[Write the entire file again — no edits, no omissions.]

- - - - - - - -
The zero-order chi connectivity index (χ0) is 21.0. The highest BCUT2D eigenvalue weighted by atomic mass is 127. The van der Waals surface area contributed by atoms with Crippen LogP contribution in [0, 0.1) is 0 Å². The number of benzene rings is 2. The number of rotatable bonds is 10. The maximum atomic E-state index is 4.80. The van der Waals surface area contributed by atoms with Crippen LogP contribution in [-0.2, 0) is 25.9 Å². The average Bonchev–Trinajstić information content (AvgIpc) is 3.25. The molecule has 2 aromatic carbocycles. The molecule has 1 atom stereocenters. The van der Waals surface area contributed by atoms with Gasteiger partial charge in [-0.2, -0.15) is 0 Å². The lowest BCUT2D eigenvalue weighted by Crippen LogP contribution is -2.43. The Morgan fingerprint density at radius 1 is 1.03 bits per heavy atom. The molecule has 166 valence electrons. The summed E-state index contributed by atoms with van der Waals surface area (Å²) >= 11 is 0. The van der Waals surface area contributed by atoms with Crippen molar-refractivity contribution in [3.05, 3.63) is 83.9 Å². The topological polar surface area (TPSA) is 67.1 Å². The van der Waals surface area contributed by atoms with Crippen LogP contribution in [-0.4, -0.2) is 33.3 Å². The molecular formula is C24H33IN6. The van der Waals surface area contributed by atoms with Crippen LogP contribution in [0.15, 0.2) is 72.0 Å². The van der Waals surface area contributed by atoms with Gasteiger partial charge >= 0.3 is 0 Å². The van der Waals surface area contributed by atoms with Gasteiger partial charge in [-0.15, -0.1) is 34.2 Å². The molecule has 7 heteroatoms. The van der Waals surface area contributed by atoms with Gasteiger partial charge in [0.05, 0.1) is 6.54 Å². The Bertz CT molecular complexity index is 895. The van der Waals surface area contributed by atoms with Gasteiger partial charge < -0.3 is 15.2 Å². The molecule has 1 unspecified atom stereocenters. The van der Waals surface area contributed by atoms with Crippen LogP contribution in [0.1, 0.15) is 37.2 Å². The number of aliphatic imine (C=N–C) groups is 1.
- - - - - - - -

The zero-order chi connectivity index (χ0) is 21.0. The highest BCUT2D eigenvalue weighted by atomic mass is 127. The van der Waals surface area contributed by atoms with Crippen LogP contribution in [0, 0.1) is 0 Å². The number of benzene rings is 2. The number of rotatable bonds is 10. The maximum atomic E-state index is 4.80. The van der Waals surface area contributed by atoms with Crippen LogP contribution in [-0.2, 0) is 25.9 Å². The average Bonchev–Trinajstić information content (AvgIpc) is 3.25. The molecule has 2 aromatic carbocycles. The molecule has 1 atom stereocenters. The van der Waals surface area contributed by atoms with Gasteiger partial charge in [-0.2, -0.15) is 0 Å². The lowest BCUT2D eigenvalue weighted by Crippen LogP contribution is -2.43. The Morgan fingerprint density at radius 1 is 1.03 bits per heavy atom. The molecule has 166 valence electrons. The summed E-state index contributed by atoms with van der Waals surface area (Å²) >= 11 is 0. The van der Waals surface area contributed by atoms with Crippen molar-refractivity contribution in [3.05, 3.63) is 83.9 Å². The topological polar surface area (TPSA) is 67.1 Å². The van der Waals surface area contributed by atoms with Crippen LogP contribution in [-0.4, -0.2) is 33.3 Å². The molecular formula is C24H33IN6. The van der Waals surface area contributed by atoms with Crippen LogP contribution in [0.15, 0.2) is 72.0 Å². The van der Waals surface area contributed by atoms with Gasteiger partial charge >= 0.3 is 0 Å². The van der Waals surface area contributed by atoms with Gasteiger partial charge in [-0.15, -0.1) is 34.2 Å². The molecule has 7 heteroatoms. The van der Waals surface area contributed by atoms with Gasteiger partial charge in [0.05, 0.1) is 6.54 Å². The Bertz CT molecular complexity index is 895. The van der Waals surface area contributed by atoms with Gasteiger partial charge < -0.3 is 15.2 Å². The molecule has 1 unspecified atom stereocenters. The van der Waals surface area contributed by atoms with Crippen LogP contribution in [0.1, 0.15) is 37.2 Å². The number of aliphatic imine (C=N–C) groups is 1.